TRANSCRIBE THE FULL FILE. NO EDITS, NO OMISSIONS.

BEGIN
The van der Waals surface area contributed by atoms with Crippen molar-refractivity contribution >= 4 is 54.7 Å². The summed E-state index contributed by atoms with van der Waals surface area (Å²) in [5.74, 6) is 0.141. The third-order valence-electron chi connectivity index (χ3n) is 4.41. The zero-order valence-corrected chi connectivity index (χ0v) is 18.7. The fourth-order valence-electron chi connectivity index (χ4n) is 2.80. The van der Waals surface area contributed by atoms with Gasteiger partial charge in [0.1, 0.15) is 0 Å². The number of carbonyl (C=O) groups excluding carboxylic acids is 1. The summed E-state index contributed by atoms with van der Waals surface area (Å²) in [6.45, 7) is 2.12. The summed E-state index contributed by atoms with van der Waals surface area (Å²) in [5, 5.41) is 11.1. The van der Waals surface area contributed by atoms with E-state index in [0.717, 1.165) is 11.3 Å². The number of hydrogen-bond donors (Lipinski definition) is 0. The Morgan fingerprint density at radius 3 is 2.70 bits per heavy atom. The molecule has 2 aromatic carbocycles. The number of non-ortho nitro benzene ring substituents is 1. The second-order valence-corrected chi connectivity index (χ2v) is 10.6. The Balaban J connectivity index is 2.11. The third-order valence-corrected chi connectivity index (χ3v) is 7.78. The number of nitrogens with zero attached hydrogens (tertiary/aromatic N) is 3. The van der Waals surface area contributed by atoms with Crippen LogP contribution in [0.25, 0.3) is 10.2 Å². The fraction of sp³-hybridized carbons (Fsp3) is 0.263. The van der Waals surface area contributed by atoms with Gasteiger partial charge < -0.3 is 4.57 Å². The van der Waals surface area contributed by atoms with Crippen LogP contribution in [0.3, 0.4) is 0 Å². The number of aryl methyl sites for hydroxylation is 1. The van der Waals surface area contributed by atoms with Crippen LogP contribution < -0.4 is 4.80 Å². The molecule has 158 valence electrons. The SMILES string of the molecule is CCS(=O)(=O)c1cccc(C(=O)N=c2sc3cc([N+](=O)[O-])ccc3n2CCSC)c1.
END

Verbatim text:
The van der Waals surface area contributed by atoms with Crippen molar-refractivity contribution >= 4 is 54.7 Å². The summed E-state index contributed by atoms with van der Waals surface area (Å²) in [5.74, 6) is 0.141. The third-order valence-electron chi connectivity index (χ3n) is 4.41. The zero-order valence-corrected chi connectivity index (χ0v) is 18.7. The fourth-order valence-electron chi connectivity index (χ4n) is 2.80. The van der Waals surface area contributed by atoms with Gasteiger partial charge in [0.1, 0.15) is 0 Å². The number of carbonyl (C=O) groups excluding carboxylic acids is 1. The summed E-state index contributed by atoms with van der Waals surface area (Å²) in [6.45, 7) is 2.12. The summed E-state index contributed by atoms with van der Waals surface area (Å²) in [5, 5.41) is 11.1. The van der Waals surface area contributed by atoms with E-state index in [0.717, 1.165) is 11.3 Å². The number of hydrogen-bond donors (Lipinski definition) is 0. The Morgan fingerprint density at radius 3 is 2.70 bits per heavy atom. The molecule has 2 aromatic carbocycles. The number of non-ortho nitro benzene ring substituents is 1. The second-order valence-corrected chi connectivity index (χ2v) is 10.6. The Balaban J connectivity index is 2.11. The third-order valence-corrected chi connectivity index (χ3v) is 7.78. The number of nitrogens with zero attached hydrogens (tertiary/aromatic N) is 3. The van der Waals surface area contributed by atoms with Crippen LogP contribution in [0.25, 0.3) is 10.2 Å². The fraction of sp³-hybridized carbons (Fsp3) is 0.263. The van der Waals surface area contributed by atoms with Gasteiger partial charge < -0.3 is 4.57 Å². The van der Waals surface area contributed by atoms with Crippen LogP contribution in [0.3, 0.4) is 0 Å². The number of aryl methyl sites for hydroxylation is 1. The van der Waals surface area contributed by atoms with Crippen LogP contribution < -0.4 is 4.80 Å². The molecule has 158 valence electrons. The SMILES string of the molecule is CCS(=O)(=O)c1cccc(C(=O)N=c2sc3cc([N+](=O)[O-])ccc3n2CCSC)c1.